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TOS ObesityWeek abstract submission site remains open until May 11
Special letter from the President
As we approach the ObesityWeek℠ 2015 abstract submission deadline we recognize that there may be some confusion regarding the dates and times, specifically given that TOS and ASMBS have their submissions occurring simultaneously this year.
For this reason, we are making a special exception and are extending the 2015 deadline from Friday, May 8 at 5pm ET to Monday, May 11 at noon ET. Please keep in mind that given this additional extension, we are not able to make any further exceptions for anyone not meeting the new May 11 deadline.
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Encouraging people-first language in Obesity
Contributed by Obesity editors
Moving the obesity research field toward "people-first" language is the goal of new policies and procedures recently enacted by the editors of Obesity. In response to a letter to the editor highlighting the need for these changes (published in the May issue, online now), TOS updated the journal's author guidelines documents to specify that articles should not use "obese" as either an adjective or a noun when referring to individuals or groups of people (for example, authors should use "children with obesity" instead of "obese children").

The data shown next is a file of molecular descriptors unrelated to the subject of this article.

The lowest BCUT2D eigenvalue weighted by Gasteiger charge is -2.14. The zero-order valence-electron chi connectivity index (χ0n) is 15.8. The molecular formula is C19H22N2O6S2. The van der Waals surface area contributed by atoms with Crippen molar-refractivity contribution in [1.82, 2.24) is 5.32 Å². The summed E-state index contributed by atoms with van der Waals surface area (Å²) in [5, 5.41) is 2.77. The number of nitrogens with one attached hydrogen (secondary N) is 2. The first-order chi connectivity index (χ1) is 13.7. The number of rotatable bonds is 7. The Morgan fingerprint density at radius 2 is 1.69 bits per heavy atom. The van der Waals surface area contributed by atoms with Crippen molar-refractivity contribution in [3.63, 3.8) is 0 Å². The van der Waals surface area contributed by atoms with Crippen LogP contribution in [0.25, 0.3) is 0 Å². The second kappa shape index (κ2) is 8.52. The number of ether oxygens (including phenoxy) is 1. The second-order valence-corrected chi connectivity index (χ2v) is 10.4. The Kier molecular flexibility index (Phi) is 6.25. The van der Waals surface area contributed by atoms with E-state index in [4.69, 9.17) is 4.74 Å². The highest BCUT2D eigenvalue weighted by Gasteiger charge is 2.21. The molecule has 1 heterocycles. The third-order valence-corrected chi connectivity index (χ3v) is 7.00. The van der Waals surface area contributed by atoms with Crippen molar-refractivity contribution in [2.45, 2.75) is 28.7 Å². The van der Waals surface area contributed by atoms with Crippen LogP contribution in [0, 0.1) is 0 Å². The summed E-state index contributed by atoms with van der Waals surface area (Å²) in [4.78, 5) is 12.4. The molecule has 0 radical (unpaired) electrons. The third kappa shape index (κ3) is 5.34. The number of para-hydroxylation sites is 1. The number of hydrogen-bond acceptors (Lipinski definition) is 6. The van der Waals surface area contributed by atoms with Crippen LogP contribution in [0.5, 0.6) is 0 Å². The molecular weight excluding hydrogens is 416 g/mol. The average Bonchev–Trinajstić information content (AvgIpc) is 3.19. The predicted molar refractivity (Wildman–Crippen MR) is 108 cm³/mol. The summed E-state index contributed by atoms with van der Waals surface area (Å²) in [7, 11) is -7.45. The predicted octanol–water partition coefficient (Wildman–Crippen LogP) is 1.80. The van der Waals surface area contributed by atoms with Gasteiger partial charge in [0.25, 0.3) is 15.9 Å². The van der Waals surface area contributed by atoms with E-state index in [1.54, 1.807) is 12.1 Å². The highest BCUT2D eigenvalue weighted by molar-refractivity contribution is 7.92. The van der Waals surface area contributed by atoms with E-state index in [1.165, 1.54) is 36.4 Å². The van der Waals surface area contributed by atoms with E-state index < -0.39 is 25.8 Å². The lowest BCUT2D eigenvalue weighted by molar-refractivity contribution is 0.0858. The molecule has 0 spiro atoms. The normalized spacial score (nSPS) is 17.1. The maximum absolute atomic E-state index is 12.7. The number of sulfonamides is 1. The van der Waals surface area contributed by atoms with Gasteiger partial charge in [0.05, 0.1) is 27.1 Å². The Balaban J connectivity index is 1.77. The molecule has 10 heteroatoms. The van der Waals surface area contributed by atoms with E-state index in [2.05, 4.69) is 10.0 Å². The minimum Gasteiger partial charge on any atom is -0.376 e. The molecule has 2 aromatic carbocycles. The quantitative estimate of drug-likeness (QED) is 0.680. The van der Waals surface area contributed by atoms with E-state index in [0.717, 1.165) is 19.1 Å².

Obesity editor, Dr. Eric Ravussin
William Dietz's letter points out that using this kind of language is essential to convincing providers and the public to treat obesity as a disease.
"Just as we use people-first language to state that a person has asthma, or a person has cancer, we should refer to a person affected by obesity as a person with obesity," Dietz says.
TOS has called for people-first language in a joint position statement: “Labeling individuals as obese creates negative feelings toward individuals with obesity, perpetuates weight bias, and must be avoided.”
As part of the journal's new procedures, authors are being asked to edit their articles for people-first language during the revision process.
"These changes will take time, but we think we're heading in the right direction," said Donna Ryan, MD, FTOS, Obesity Associate Editor-in-Chief.
TOS members: Submit letters of intent now for 2015 Novo Nordisk Research Grants
TOS is pleased to announce the funding of three Novo Nordisk Research Grants for up to $45,000 each for the 2015 grant period. Letters of intent will be accepted now through May 30, 2015. TOS members are encouraged to apply.
This program is offered by TOS as a member service to support mid-career research grants in three areas of concentration:
1. Neuroendocrine control of eating behaviors (clinical and pre-clinical studies)